Finishing books

Last week as part of September’s 30 days of lists, I was prompted to list reasons to quit something. And as a person who regularly leaves things half done, I chose to quit quitting.

While it’s true that I’m really bad at leaving craft projects and paintings incomplete, I’m also pretty bad at abandoning books half way through. Generally I’ll find my way back to them eventually, but pausing during a good read makes you lose so much momentum. And when I do find time to pick a good book back up again, it takes me a chapter or so to even remember who the characters are.

So, this must stop. While I have some great new reads which I’m itching to start on, right now I have a plethora of incomplete books crying out for attention. But each incomplete book has its own back story, and for each I remember exactly where I was when I started, and paused, my reading of it. So selecting which to complete first is not such a simple decision…

The Suspicions of Mr Whicher by Kate Summerscale

My grandmother, my father’s mother, loved giving presents. She would put so much thought into choosing gifts and spend so much time wrapping and decorating each one. As a fellow book lover she frequently gave books to people for Christmas and birthdays, and naturally this was something I particularly enjoyed. When she died in November 2008, days before I moved to Edinburgh, she had already bought most of that year’s Christmas presents. And so that year, for the last time, everyone received presents selected by Granny. Mine was The Suspicions of Mr Whicher by Kate Summerscale, accompanied by a silver monogrammed bookmark. I really enjoy the way this book is written and the depth of the research undertaken by the author, particularly the inclusion of old weather reports and social statistics to set the scene of what life was like during that time. Yet something about how special that last gift is has stoppped me from quite finishing the book, and the monogrammed bookmark is still resting in one of the final pages.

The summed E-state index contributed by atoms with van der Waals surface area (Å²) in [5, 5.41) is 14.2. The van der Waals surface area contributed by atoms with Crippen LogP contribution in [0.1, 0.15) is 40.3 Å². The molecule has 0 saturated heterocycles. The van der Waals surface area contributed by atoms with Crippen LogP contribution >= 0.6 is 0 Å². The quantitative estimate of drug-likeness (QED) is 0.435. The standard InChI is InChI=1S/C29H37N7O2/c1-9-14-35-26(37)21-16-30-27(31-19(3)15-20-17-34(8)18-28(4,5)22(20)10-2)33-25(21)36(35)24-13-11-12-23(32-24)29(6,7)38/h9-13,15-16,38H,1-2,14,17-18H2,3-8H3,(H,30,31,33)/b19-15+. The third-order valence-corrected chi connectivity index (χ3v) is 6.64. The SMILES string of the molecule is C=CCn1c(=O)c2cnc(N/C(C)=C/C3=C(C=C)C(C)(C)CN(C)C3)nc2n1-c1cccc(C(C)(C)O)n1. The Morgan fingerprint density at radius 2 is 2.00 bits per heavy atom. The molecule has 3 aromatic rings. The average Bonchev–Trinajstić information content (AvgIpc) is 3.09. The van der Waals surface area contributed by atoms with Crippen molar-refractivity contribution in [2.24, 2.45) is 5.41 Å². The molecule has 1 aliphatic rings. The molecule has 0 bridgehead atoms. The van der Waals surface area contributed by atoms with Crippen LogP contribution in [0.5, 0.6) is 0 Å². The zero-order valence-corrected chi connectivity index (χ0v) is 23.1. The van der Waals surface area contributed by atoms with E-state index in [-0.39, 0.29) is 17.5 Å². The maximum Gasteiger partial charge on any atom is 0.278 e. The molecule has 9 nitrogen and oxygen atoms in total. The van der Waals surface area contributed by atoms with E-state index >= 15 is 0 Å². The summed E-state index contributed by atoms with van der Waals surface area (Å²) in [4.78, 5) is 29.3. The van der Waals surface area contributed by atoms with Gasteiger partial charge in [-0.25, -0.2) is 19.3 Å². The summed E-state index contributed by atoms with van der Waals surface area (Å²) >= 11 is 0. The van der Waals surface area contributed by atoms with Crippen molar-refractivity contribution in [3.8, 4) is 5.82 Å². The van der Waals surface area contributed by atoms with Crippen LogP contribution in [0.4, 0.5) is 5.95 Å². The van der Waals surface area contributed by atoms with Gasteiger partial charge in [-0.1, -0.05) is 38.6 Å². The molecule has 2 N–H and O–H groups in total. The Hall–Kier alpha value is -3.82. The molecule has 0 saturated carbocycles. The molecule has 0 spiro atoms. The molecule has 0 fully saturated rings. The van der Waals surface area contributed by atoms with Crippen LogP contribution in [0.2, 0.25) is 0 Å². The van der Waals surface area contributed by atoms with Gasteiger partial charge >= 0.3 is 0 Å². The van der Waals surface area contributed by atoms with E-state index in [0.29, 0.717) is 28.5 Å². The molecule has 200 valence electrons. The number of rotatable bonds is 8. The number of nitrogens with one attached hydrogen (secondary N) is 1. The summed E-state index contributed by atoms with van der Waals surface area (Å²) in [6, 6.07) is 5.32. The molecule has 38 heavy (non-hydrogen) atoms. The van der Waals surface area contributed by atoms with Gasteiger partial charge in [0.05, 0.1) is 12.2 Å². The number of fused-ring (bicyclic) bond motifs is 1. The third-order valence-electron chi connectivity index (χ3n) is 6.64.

A Clash of Kings by George R. R. Martin & American Gods by Neil Gaiman

Half way through reading A Clash of Kings, the second volume of the Song of Ice and Fire series, I joined a book group that was reading American Gods. So I abandoned the former for the latter, but in the week or so before the group never completed the reading. The book was great; the book group wasn’t so great. And as it turned out, that was their last meet-up. Without a sense of urgency I lost the nightly reading habit that I’d hoped the group would encourage. I will return to both, particularly since I’d like to read A Storm of Swords before HBO complete a third series of Game of Thrones. These books take you to a different world entirely, with kings and knights, houses and sigils, direwolves, white walkers and dragons. The complex web of characters plays out even better on paper than it does on screen, with even more detail. As the bookseller that sold me A Clash of Kings said: “He spends a chapter describing one character and their back story, only for them to die on the next page”.